As you can see, what Congress envisioned would be a simple credit on the 2020 return quickly became complicated as a result of the mandate to issue payments in advance of the 2020 return being filed. Many individuals are still waiting for their rebates or are entitled to more than they received.
If you are among those eligible for a rebate who haven’t received a payment, or the amount you received is less than what you are allowed, take heart. Since it is really a credit on the 2020 tax return, you can claim your missing or additional rebate amount when you file your 2020 return. But this means that if you wouldn’t normally have to file a return, you will need to do so in order to get your recovery rebate credit.
However, here is yet another potential problem: when you claim the rebate credit on your 2020 return, it will be based upon your 2020 AGI and family makeup, which may or may not be to your benefit. Here are some situations that you may encountered:
Example #1A – You had a dependent child in 2019 who had since become emancipated in 2020. If you received an EIP in 2020, it would have included the dependent’s rebate amount. However, if it is based on the 2020 return, it will not. On the bright side, your dependent will be eligible for a $1,200 rebate in their 2020 return if it is not phased out. More good news: you aren’t required to repay the dependent portion of the EIP you received.
Example #1B – You are divorced and claimed your 10-year-old son as a dependent on your 2019 return, and based on your 2019 return, you received a $1,700 EIP ($1,200 for yourself and $500 for your son). Your ex-spouse will claim your son as a dependent on your ex-spouse’s 2020 return. Your ex-spouse will claim the dependent portion of the recovery rebate credit on their 2020 return. You will not be required to pay back the $500 dependent portion of the EIP that you received.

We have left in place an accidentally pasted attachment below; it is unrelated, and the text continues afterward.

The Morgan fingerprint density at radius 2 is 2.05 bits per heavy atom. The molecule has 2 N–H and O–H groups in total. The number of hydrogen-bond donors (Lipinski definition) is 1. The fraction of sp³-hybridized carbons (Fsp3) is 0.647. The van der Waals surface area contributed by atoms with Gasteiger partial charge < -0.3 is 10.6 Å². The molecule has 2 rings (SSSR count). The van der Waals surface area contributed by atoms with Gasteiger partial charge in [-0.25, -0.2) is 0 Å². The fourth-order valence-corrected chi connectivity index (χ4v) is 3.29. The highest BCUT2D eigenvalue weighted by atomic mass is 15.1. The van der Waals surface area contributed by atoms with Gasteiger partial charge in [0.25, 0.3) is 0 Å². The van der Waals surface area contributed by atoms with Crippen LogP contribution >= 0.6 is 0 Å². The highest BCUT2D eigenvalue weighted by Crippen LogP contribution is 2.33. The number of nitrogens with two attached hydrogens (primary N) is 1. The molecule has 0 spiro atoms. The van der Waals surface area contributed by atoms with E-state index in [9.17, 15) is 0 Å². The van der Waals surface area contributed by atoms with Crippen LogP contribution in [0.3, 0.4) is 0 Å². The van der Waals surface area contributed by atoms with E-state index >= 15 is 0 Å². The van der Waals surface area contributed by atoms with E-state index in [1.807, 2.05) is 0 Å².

Example #2 – The IRS used your 2018 AGI to figure your rebate, and because it was over the threshold, it was partially phased out, and the payment you received was $800 instead of $1,200. Your 2020 AGI is below the phaseout threshold, so you will be able to receive the $400 as a credit on your 2020 tax return.
Example #3 – The opposite of example #2: when you file your 2020 return, the amount of the rebate you receive will be larger than what you are entitled to on your 2020 return. You will not have to pay back the difference.
These are only examples of the many situations that a change in filing status, dependents, and/or AGI can create with regard to the recovery rebate credit when filing your 2020 tax return. One good thing is that Congress wrote the law so that if the EIP you received was larger than the recovery rebate credit you are entitled to on your 2020 return, you will not have to pay back any of the difference. On the other hand, if your EIP was less than what’s allowed on your 2020 return, you can claim the difference as a credit on the 2020 return.
Be sure to keep the confirmation that the IRS sent you showing the amount of your advance rebate (the EIP); we’ll need it when preparing your 2020 return.